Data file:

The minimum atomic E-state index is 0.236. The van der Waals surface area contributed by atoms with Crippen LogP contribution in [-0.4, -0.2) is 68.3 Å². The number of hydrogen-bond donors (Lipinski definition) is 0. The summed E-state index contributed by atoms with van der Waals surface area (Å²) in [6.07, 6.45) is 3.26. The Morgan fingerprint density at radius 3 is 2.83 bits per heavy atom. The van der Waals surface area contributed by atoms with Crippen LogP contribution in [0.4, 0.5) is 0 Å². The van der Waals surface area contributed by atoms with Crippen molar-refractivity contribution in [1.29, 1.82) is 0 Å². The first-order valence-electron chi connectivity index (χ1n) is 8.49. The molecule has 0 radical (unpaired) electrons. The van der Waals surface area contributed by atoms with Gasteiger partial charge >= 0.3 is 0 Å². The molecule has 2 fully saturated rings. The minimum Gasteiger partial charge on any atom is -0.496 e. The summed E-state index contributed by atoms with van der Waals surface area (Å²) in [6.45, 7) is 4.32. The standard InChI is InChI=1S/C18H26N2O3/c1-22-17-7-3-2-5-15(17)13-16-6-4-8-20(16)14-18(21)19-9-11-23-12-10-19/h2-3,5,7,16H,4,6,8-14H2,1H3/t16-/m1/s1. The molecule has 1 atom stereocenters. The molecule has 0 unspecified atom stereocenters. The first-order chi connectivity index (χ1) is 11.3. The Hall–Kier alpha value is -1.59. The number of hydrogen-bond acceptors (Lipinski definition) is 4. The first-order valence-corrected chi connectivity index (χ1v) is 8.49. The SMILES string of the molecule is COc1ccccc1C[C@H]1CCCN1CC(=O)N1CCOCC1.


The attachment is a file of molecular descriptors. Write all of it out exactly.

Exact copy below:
The minimum atomic E-state index is 0.236. The van der Waals surface area contributed by atoms with Crippen LogP contribution in [-0.4, -0.2) is 68.3 Å². The number of hydrogen-bond donors (Lipinski definition) is 0. The summed E-state index contributed by atoms with van der Waals surface area (Å²) in [6.07, 6.45) is 3.26. The Morgan fingerprint density at radius 3 is 2.83 bits per heavy atom. The van der Waals surface area contributed by atoms with Crippen LogP contribution in [0.4, 0.5) is 0 Å². The van der Waals surface area contributed by atoms with Crippen molar-refractivity contribution in [1.29, 1.82) is 0 Å². The first-order valence-electron chi connectivity index (χ1n) is 8.49. The molecule has 0 radical (unpaired) electrons. The van der Waals surface area contributed by atoms with Gasteiger partial charge >= 0.3 is 0 Å². The molecule has 2 fully saturated rings. The minimum Gasteiger partial charge on any atom is -0.496 e. The summed E-state index contributed by atoms with van der Waals surface area (Å²) in [6.45, 7) is 4.32. The standard InChI is InChI=1S/C18H26N2O3/c1-22-17-7-3-2-5-15(17)13-16-6-4-8-20(16)14-18(21)19-9-11-23-12-10-19/h2-3,5,7,16H,4,6,8-14H2,1H3/t16-/m1/s1. The molecule has 1 atom stereocenters. The molecule has 0 unspecified atom stereocenters. The first-order chi connectivity index (χ1) is 11.3. The Hall–Kier alpha value is -1.59. The number of hydrogen-bond acceptors (Lipinski definition) is 4. The first-order valence-corrected chi connectivity index (χ1v) is 8.49. The SMILES string of the molecule is COc1ccccc1C[C@H]1CCCN1CC(=O)N1CCOCC1.